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Then there was that box…. and that sex scene...  OMG! Two Insurgent plot points, one more major than the other, that have no place in Veronica Roth’s book. Tris & Four kiss, but they don't become intimate. And this BOX that only a Divergent can open, which Janine assumes contains a message from the Founders, is such a significant part of the movie, especially in the final ten minutes; yet no such thing exists in the original story.  

These two differences withstanding, on the whole, I was impressed with the book to film adaptation of Insurgent. The more important parts of the book were kept and preserved on celluloid - Tris (Shailene Woodley) coming into her own as a strong female freedom fighter; Jeanine’s ever-increasing need to prove herself right; Caleb’s (Ansel Elgort) ultimate betrayal; Peter’s redemption and the conception of the Amity compound, normally a place of peace now fraught with tension due to the circumstances that have placed Tris, Four, Caleb, Peter and the other runaways there. I highlight the world of Amity more so than Candor and Erudite, because the audience discovers a good portion of humor, thanks to Peter (Miles Teller), within this faction. Peter is a character who I despised in Roth’s manuscript, but Teller has found a way for me to see a different side to the character. On screen, Teller’s natural dry wit and comedic timing mirrors the unbelievers of this world, the ones who think people never change and that peace will never be found. The character of Eric, I still hate, once again gloriously played by Aussie Jai Courtney. I could tell who in the audience with me read both "Divergent" and "Insurgent", because without spoiling it for those who have not done either nor have seen Insurgent yet, revenge, by way of Four (Theo James), was delicious. Cheering in the theater occurred and it was grand!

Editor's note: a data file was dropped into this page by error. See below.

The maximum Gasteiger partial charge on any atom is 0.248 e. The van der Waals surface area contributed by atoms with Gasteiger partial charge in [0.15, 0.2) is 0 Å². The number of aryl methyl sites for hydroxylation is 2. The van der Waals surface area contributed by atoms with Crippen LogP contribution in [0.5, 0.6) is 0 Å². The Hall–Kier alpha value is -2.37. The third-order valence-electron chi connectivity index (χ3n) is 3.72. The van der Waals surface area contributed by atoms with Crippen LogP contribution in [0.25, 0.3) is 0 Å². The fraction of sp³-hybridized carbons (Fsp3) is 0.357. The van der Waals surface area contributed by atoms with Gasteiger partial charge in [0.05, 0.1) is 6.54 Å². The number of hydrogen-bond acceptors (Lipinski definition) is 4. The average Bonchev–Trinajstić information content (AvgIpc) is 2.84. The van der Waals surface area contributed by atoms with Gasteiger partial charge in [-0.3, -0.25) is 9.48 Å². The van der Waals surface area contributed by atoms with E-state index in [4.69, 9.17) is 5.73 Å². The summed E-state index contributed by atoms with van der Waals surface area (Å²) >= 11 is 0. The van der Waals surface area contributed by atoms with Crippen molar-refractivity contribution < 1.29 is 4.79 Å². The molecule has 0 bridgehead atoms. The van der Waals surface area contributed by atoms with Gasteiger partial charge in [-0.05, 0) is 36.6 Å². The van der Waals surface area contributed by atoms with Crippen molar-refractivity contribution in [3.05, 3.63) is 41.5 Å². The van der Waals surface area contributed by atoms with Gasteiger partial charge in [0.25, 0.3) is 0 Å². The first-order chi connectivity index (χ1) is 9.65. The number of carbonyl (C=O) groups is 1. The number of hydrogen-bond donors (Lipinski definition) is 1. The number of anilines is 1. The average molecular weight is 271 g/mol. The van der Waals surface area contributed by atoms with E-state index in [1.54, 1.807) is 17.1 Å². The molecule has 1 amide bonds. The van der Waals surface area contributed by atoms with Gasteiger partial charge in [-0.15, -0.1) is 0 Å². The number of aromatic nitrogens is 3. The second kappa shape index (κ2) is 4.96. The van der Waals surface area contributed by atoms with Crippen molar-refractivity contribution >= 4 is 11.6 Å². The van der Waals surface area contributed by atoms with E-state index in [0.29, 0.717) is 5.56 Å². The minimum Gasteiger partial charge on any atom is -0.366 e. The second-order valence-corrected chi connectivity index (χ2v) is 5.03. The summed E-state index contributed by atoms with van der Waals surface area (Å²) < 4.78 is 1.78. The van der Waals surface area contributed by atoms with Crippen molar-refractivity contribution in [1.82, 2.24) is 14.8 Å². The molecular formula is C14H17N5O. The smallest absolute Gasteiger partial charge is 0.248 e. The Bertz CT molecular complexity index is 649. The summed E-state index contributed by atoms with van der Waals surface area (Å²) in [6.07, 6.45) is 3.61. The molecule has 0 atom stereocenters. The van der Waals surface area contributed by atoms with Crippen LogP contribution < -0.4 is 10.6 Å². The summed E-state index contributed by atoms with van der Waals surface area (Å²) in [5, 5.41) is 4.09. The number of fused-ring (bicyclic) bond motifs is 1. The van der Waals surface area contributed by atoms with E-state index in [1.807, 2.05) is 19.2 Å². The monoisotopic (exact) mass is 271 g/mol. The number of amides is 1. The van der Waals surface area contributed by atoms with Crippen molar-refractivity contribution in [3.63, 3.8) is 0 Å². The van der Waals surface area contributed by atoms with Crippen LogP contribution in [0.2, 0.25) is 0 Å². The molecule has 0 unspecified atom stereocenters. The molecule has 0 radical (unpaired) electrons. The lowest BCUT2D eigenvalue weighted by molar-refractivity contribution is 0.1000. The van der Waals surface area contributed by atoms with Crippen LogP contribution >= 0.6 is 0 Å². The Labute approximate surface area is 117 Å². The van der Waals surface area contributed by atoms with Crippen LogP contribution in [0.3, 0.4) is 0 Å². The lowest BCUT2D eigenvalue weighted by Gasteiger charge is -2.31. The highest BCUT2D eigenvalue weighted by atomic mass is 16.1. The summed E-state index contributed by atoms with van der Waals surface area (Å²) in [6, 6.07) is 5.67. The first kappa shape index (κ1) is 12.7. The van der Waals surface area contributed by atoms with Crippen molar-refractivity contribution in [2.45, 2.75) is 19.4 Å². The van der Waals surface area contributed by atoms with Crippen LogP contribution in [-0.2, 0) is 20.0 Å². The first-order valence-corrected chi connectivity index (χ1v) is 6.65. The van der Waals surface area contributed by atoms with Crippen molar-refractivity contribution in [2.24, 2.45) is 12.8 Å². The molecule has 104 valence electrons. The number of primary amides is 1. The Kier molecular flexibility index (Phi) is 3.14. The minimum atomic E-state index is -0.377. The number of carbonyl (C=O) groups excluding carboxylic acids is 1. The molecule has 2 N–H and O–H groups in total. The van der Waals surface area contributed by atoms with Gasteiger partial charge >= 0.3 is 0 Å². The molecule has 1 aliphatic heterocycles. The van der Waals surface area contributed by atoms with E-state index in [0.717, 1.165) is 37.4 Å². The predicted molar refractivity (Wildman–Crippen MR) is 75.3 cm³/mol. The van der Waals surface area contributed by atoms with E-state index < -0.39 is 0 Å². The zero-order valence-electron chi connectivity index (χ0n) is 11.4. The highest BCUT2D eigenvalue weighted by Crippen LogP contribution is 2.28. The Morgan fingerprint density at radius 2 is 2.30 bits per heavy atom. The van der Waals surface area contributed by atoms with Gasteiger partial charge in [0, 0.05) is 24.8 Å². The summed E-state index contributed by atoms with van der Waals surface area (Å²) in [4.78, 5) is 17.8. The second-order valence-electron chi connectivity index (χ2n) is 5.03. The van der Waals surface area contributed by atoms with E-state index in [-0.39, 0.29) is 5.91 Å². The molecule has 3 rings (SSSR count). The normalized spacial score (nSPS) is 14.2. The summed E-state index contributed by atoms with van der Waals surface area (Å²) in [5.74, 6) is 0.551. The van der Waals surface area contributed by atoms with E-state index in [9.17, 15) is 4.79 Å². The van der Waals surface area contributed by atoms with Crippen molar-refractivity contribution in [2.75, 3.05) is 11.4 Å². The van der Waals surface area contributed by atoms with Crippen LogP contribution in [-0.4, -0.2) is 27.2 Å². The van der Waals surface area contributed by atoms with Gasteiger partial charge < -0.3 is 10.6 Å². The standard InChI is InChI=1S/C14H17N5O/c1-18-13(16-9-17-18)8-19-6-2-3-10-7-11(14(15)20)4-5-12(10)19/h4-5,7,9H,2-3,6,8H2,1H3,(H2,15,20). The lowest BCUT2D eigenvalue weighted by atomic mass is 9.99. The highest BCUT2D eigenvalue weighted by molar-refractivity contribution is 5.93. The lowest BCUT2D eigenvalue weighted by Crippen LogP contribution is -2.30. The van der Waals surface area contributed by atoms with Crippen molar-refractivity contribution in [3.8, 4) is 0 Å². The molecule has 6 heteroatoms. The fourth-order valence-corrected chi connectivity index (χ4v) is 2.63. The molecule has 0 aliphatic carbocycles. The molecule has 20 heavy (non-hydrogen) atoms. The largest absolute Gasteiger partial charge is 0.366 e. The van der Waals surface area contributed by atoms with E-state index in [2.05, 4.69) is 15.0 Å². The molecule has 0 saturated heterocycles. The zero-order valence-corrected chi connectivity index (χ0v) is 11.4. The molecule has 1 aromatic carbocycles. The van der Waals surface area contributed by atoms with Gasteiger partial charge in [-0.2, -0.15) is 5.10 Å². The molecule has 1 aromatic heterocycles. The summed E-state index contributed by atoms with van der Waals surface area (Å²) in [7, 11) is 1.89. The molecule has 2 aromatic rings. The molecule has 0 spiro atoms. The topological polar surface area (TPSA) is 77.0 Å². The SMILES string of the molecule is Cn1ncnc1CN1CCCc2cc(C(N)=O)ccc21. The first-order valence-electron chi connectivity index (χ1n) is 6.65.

Insurgent World Premiere London - Photographer: Ryan McCormick

As for Tris and Four, their relationship still has more barbs to go through, and the most trying of them is yet to come. But in Insurgent, it is a joy to see Shailene Woodley and Theo James continue their roles as the almighty duo. Woodley has a way of rooting herself naturally, into the core elements of every character she inhabits. She thoroughly understood the evolution that Tris goes through in this second installment of the series, as did James of Four’s silent resilience. While I know what happens next in "Allegiant", I can hardly wait to witness Woodley and James’ interpretations of their characters in its two-part big screen versions.

Shailene Woodley at Insurgent World Premiere London. Photographer: Ryan McCormick - Save time and money!